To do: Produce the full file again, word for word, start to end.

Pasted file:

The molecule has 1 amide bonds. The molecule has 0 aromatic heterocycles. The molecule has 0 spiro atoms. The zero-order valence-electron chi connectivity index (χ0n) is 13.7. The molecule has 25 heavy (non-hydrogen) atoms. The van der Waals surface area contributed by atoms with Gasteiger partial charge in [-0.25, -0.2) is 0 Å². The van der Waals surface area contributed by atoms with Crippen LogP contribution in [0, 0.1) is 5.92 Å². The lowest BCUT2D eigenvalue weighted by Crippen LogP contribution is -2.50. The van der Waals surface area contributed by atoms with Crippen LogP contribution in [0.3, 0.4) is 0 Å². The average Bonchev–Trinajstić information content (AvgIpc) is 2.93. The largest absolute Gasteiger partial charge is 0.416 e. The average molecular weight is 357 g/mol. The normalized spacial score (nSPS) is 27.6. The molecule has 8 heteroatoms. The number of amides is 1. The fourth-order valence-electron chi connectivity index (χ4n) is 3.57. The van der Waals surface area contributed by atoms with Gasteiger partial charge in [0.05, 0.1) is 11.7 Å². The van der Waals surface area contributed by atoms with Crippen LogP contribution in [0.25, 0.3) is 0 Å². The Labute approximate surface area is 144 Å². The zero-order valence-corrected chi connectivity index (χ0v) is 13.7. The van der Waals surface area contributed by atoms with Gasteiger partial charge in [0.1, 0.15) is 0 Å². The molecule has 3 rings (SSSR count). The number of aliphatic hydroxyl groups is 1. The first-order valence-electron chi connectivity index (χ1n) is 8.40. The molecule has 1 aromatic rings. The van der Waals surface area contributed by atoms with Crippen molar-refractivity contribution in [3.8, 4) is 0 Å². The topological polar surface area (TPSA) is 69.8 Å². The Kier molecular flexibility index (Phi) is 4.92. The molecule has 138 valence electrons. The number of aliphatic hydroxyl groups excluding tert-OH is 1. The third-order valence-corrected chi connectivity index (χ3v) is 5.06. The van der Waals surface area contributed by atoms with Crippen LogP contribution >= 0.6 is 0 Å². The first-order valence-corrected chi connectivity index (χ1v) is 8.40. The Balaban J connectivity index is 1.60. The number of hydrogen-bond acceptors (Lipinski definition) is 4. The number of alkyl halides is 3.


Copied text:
The molecule has 1 amide bonds. The molecule has 0 aromatic heterocycles. The molecule has 0 spiro atoms. The zero-order valence-electron chi connectivity index (χ0n) is 13.7. The molecule has 25 heavy (non-hydrogen) atoms. The van der Waals surface area contributed by atoms with Gasteiger partial charge in [-0.25, -0.2) is 0 Å². The van der Waals surface area contributed by atoms with Crippen LogP contribution in [0, 0.1) is 5.92 Å². The lowest BCUT2D eigenvalue weighted by Crippen LogP contribution is -2.50. The van der Waals surface area contributed by atoms with Crippen LogP contribution in [0.3, 0.4) is 0 Å². The average Bonchev–Trinajstić information content (AvgIpc) is 2.93. The largest absolute Gasteiger partial charge is 0.416 e. The average molecular weight is 357 g/mol. The normalized spacial score (nSPS) is 27.6. The molecule has 8 heteroatoms. The number of amides is 1. The fourth-order valence-electron chi connectivity index (χ4n) is 3.57. The van der Waals surface area contributed by atoms with Gasteiger partial charge in [0.05, 0.1) is 11.7 Å². The van der Waals surface area contributed by atoms with Crippen LogP contribution in [0.25, 0.3) is 0 Å². The Labute approximate surface area is 144 Å². The zero-order valence-corrected chi connectivity index (χ0v) is 13.7. The van der Waals surface area contributed by atoms with Gasteiger partial charge in [0.1, 0.15) is 0 Å². The molecule has 3 rings (SSSR count). The number of aliphatic hydroxyl groups is 1. The first-order valence-electron chi connectivity index (χ1n) is 8.40. The molecule has 1 aromatic rings. The van der Waals surface area contributed by atoms with Crippen molar-refractivity contribution in [3.8, 4) is 0 Å². The topological polar surface area (TPSA) is 69.8 Å². The Kier molecular flexibility index (Phi) is 4.92. The molecule has 138 valence electrons. The number of aliphatic hydroxyl groups excluding tert-OH is 1. The third-order valence-corrected chi connectivity index (χ3v) is 5.06. The van der Waals surface area contributed by atoms with Crippen LogP contribution >= 0.6 is 0 Å². The first-order valence-corrected chi connectivity index (χ1v) is 8.40. The Balaban J connectivity index is 1.60. The number of hydrogen-bond acceptors (Lipinski definition) is 4. The number of alkyl halides is 3.